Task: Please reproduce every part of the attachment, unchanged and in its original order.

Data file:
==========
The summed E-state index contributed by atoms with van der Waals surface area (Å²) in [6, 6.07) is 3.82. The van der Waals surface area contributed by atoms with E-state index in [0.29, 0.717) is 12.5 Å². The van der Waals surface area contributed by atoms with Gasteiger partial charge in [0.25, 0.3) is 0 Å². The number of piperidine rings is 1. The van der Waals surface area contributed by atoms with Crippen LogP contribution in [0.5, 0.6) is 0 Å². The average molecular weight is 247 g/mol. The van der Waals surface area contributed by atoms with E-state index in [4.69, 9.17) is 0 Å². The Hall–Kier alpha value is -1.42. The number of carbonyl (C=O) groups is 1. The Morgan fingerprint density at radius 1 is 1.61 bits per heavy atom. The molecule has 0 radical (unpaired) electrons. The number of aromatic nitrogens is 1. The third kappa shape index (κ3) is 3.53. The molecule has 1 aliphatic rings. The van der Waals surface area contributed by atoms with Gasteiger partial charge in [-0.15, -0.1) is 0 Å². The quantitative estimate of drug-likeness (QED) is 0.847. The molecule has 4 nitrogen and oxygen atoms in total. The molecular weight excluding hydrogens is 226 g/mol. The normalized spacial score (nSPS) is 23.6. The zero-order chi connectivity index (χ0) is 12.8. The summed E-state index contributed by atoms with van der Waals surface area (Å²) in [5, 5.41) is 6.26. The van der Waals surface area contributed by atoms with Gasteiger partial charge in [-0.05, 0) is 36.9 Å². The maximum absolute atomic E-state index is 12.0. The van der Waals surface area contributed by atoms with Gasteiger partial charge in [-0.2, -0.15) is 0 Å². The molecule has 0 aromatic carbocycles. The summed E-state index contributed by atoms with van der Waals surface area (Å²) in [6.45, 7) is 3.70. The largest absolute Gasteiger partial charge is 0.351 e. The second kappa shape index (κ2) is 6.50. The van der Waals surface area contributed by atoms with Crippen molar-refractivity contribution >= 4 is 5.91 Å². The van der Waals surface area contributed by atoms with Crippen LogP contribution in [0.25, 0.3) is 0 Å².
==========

The summed E-state index contributed by atoms with van der Waals surface area (Å²) in [6, 6.07) is 3.82. The van der Waals surface area contributed by atoms with E-state index in [0.29, 0.717) is 12.5 Å². The van der Waals surface area contributed by atoms with Gasteiger partial charge in [0.25, 0.3) is 0 Å². The number of piperidine rings is 1. The van der Waals surface area contributed by atoms with Crippen LogP contribution in [0.5, 0.6) is 0 Å². The average molecular weight is 247 g/mol. The van der Waals surface area contributed by atoms with E-state index in [4.69, 9.17) is 0 Å². The Hall–Kier alpha value is -1.42. The number of carbonyl (C=O) groups is 1. The Morgan fingerprint density at radius 1 is 1.61 bits per heavy atom. The molecule has 0 radical (unpaired) electrons. The number of aromatic nitrogens is 1. The third kappa shape index (κ3) is 3.53. The molecule has 1 aliphatic rings. The van der Waals surface area contributed by atoms with Gasteiger partial charge in [-0.15, -0.1) is 0 Å². The quantitative estimate of drug-likeness (QED) is 0.847. The molecule has 4 nitrogen and oxygen atoms in total. The molecular weight excluding hydrogens is 226 g/mol. The normalized spacial score (nSPS) is 23.6. The zero-order chi connectivity index (χ0) is 12.8. The summed E-state index contributed by atoms with van der Waals surface area (Å²) in [5, 5.41) is 6.26. The van der Waals surface area contributed by atoms with Gasteiger partial charge in [-0.05, 0) is 36.9 Å². The maximum absolute atomic E-state index is 12.0. The van der Waals surface area contributed by atoms with Gasteiger partial charge in [-0.2, -0.15) is 0 Å². The molecule has 0 aromatic carbocycles. The summed E-state index contributed by atoms with van der Waals surface area (Å²) in [6.45, 7) is 3.70. The largest absolute Gasteiger partial charge is 0.351 e. The second kappa shape index (κ2) is 6.50. The van der Waals surface area contributed by atoms with Crippen molar-refractivity contribution >= 4 is 5.91 Å². The van der Waals surface area contributed by atoms with Crippen LogP contribution in [0.25, 0.3) is 0 Å².